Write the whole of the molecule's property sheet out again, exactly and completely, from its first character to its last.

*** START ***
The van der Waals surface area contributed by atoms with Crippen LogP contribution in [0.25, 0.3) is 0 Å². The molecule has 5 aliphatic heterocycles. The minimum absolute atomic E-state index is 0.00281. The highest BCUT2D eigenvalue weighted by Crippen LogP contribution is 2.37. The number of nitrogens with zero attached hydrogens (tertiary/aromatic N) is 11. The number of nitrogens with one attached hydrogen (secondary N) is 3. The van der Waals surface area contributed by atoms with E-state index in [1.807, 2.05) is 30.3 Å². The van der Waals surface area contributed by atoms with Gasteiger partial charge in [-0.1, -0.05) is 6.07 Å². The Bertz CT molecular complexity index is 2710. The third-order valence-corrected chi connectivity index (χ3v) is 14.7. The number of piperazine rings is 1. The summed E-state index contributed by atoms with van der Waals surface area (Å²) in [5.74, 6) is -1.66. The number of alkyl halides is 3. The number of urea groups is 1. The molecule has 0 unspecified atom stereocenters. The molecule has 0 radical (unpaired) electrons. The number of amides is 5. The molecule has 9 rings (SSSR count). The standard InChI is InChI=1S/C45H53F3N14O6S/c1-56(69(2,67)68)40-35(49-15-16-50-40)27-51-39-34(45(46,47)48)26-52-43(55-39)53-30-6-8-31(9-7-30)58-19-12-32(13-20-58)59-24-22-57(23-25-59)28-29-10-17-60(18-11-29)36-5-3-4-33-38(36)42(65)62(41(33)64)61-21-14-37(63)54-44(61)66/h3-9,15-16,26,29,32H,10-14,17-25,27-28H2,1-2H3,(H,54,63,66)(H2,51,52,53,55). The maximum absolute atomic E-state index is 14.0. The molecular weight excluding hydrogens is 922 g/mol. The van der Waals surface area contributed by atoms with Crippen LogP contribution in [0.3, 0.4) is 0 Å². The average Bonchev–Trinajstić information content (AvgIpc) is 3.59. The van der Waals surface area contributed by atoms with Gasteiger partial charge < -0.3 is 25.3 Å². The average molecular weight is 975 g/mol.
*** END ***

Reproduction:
The van der Waals surface area contributed by atoms with Crippen LogP contribution in [0.25, 0.3) is 0 Å². The molecule has 5 aliphatic heterocycles. The minimum absolute atomic E-state index is 0.00281. The highest BCUT2D eigenvalue weighted by Crippen LogP contribution is 2.37. The number of nitrogens with zero attached hydrogens (tertiary/aromatic N) is 11. The number of nitrogens with one attached hydrogen (secondary N) is 3. The van der Waals surface area contributed by atoms with E-state index in [1.807, 2.05) is 30.3 Å². The van der Waals surface area contributed by atoms with Gasteiger partial charge in [-0.1, -0.05) is 6.07 Å². The Bertz CT molecular complexity index is 2710. The third-order valence-corrected chi connectivity index (χ3v) is 14.7. The number of piperazine rings is 1. The summed E-state index contributed by atoms with van der Waals surface area (Å²) in [5.74, 6) is -1.66. The number of alkyl halides is 3. The number of urea groups is 1. The molecule has 0 unspecified atom stereocenters. The molecule has 0 radical (unpaired) electrons. The number of amides is 5. The molecule has 9 rings (SSSR count). The standard InChI is InChI=1S/C45H53F3N14O6S/c1-56(69(2,67)68)40-35(49-15-16-50-40)27-51-39-34(45(46,47)48)26-52-43(55-39)53-30-6-8-31(9-7-30)58-19-12-32(13-20-58)59-24-22-57(23-25-59)28-29-10-17-60(18-11-29)36-5-3-4-33-38(36)42(65)62(41(33)64)61-21-14-37(63)54-44(61)66/h3-9,15-16,26,29,32H,10-14,17-25,27-28H2,1-2H3,(H,54,63,66)(H2,51,52,53,55). The maximum absolute atomic E-state index is 14.0. The molecular weight excluding hydrogens is 922 g/mol. The van der Waals surface area contributed by atoms with Crippen LogP contribution in [0.3, 0.4) is 0 Å². The average Bonchev–Trinajstić information content (AvgIpc) is 3.59. The van der Waals surface area contributed by atoms with Gasteiger partial charge < -0.3 is 25.3 Å². The average molecular weight is 975 g/mol.